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How to: create a Planting Calendar, Allsun style

How to: create a Planting Calendar, Allsun style
I must say that while I’m finding this market garden experiment very exciting, it’s also rather daunting. What are we planting today? What are we planting next week? Where are we going? Who am i and where are my pants? Joyce Wilkie devised this garden card system firstly for her market garden at Allsun Farm, but happily she’s the kind of lady that likes to share. The Allsun Farm planting calendar system works in a simple but powerful way: Each month has a designated card. It’s disarmingly simple, and powerful too. Each month has three columns: Grow Seedlings (ie plant them into pots), Sow into Ground, and Pick. If you don’t know how to plant the crop in question, that bit of research should be done first. 12 months of planting and picking at Allsun Farm, all in your pocket September is busy! The cards are also great because you can jot down important notes on them (numbers of plants, unexpected frost date, etc) and cross things off as they get done. So what are you waiting for? Related:  GardeningCycles

Potatoes in a Woodrow Style Mandala Bed Permaculture Research Institute A technique for mounding potatoes in a mandala bed without importing soil, with the benefit of improving fertility and increasing organic matter. by Grahame Eddy I like to mound my potatoes by pushing soil up against the sides of the growing plants eventually creating quite a big mound. So, I came up with the idea of mounding from a small section of the bed and eventually building a compost heap in the resultant hole. The photo above shows how the potatoes are growing in an arch directly out from where one of the fruit trees grows. When the potatoes reach about this height I then start to dig the soil out from inside the curve and mound it up against both sides of the potato plants just leaving the tops protruding. In this next photo, above, you can see the initial mounding and the beginnings of a hole. Once the potatoes and the bed in general reaches maturity, the compost has rotted down. Regenerative Farm Forestry 2-day Course, with David Spicer at Eagles Deep Farm, Tatong,...

5 Secrets to a ‘No-work’ Garden It took over 20 years of gardening to realize that I didn’t have to work so hard to achieve a fruitful harvest. As the limitless energy of my youth gradually gave way to the physical realities of mid-life, the slow accretion of experience eventually led to an awareness that less work can result in greater crop yields. Inspired in part by Masanobu Fukuoka’s book, One Straw Revolution, my family experimented with gardening methods which could increase yields with less effort. Fukuoka spent over three decades perfecting his so-called “do-nothing” technique: commonsense, sustainable practices that all but eliminate the use of pesticides, fertilizer, tillage, and perhaps most significantly, wasteful effort. Here are the strategies we used which enabled us to greatly increase our garden yield, while requiring less time and less work. 1. With ‘no-till’ gardening, weeding is largely eliminated. 2. Gardeners are always on the lookout for free sources of clean organic mulch to add to their garden.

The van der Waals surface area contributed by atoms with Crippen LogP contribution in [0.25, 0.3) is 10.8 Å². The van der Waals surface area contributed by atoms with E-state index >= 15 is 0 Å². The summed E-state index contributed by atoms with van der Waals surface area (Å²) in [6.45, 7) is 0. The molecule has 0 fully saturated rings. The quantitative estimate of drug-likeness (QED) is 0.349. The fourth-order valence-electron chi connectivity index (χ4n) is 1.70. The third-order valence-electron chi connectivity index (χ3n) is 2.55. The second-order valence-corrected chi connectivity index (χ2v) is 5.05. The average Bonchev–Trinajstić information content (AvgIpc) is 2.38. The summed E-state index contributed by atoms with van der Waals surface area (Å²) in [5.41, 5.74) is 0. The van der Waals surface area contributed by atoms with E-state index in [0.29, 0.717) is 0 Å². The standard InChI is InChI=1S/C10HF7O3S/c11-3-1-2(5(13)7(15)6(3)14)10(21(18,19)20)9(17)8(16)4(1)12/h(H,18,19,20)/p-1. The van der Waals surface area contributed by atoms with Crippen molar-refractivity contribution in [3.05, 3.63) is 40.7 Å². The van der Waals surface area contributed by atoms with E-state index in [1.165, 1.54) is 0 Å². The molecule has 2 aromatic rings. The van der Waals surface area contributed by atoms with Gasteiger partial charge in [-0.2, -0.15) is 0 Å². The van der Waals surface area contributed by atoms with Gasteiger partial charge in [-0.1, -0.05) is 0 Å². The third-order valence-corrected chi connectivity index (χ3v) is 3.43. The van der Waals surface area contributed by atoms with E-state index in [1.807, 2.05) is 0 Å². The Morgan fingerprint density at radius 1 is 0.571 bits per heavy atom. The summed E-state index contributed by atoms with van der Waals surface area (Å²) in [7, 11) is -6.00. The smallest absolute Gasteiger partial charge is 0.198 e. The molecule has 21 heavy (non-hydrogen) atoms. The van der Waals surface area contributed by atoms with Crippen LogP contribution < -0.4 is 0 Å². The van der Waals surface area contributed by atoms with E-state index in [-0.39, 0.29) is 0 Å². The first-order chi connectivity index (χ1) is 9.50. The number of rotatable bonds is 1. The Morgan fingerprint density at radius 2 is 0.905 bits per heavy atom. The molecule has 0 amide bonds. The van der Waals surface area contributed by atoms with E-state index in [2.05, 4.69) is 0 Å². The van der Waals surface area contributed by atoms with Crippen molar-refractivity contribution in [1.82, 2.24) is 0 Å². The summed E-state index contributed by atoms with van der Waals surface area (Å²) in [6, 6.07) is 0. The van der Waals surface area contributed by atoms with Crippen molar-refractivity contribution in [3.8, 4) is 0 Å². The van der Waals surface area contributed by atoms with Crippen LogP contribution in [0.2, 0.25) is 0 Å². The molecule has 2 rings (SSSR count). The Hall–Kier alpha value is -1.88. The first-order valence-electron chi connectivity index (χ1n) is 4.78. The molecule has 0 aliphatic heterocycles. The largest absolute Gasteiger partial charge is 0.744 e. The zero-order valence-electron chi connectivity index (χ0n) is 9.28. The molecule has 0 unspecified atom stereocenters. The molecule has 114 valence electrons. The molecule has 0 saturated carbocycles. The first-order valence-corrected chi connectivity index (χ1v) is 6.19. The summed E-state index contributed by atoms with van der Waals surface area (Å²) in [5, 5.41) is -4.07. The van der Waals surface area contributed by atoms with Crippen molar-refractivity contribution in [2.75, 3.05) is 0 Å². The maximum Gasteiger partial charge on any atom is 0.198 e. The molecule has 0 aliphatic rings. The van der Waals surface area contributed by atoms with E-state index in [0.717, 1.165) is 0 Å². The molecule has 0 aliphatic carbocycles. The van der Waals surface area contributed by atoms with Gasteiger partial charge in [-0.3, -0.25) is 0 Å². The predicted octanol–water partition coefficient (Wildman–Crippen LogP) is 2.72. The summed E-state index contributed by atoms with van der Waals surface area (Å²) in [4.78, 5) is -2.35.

Libre Assemblée Païenne Francophone - Paganisme (Page en chantier - Création au fil de l'eau) Il n'existe pas de calendrier standard, les célébration varient en fonction des traditions. Il y a des fêtes récurrentes, mais d'autres sont propre à une voie. Nous classerons ces célébration par catégories arbitraires. Nous n'avons cependant pas la prétention de considérer cette liste comme exhaustive, c'est loin d'en être le cas. En se basant sur le calendrier civil : Válablót / Blót à Váli, 14 février (Nordique, moderne) Il n'existe pas de trace montrant que cette fête soit traditionnelle, elle semble uniquement moderne. Váli est le fils d'Oðinn et de Rindr. De nombreuses personnes considèrent le jour des familles et veulent donner cette fête à l'origine de la Saint Valentin en inventant même un lien étymologique douteux Váli-Valentin. Le blót à Váli est une célébration moderne. L'Equinoxe de printemps / Alban Eiler / Jour de la Dame, 20 mars (Celtique, Latine, Nordique, Wiccane, ... généralisée) Il s'agit d'une des fêtes solaire. (Nordique)

When to Plant App When to Plant App The When to Plant app is available now for $1.99! Knowing the best times to start seeds, direct sow and transplant garden crops is key to growing a successful garden. Our When to Plant app — recommended in Wired magazine's App Guide as a Top Pick for gardening apps — gives you the best planting times for vegetables, herbs, fruit, cover crops and common companion planting flowers. By using your ZIP code and a database of almost 5,000 weather stations across North America, the When to Plant app locates average frost dates for your garden from the nearest station, and calculates the best range of planting dates for each crop. This app is a helpful tool for spring, summer and fall planting. The When to Plant app is available in the Apple App Store for $1.99 and is compatible with iPhone, iPod touch and iPad. Here is a glimpse of the When to Plant app, plus more about what it can do: The app provides easy access to National Weather Service long-range forecast maps (U.S. only). | Home About the Urban Homestead project | Urban Homestead ® - Path to Freedom In the mid-1980s, our family set out to do the seemingly impossible: To create a new revolution in sustainable urban living. Finding ourselves owning a run-down circa 1917 craftsman-style house in the metropolis of Pasadena (the 7th largest city in Los Angeles County) and just 15 minutes from downtown Los Angeles with the intersection of 134 and 210 freeways 30 yards from our home, we shelved our dreams of idyllic country living and "five acres and independence" and decided to do what we could, with what we had -- RIGHT NOW. No one thought it was possible. Residents in our low income, mixed race neighborhood thought we were the "crazy white folks." We forged ahead, calling our project the Urban Homestead® model and with no small means of blood, sweat and tears, we worked to transform this ordinary 66' x 132' urban lot [LINK: Comparison Diagram of Property ] into a self-sufficient city homestead with an organic garden that now supplies us with food year-round.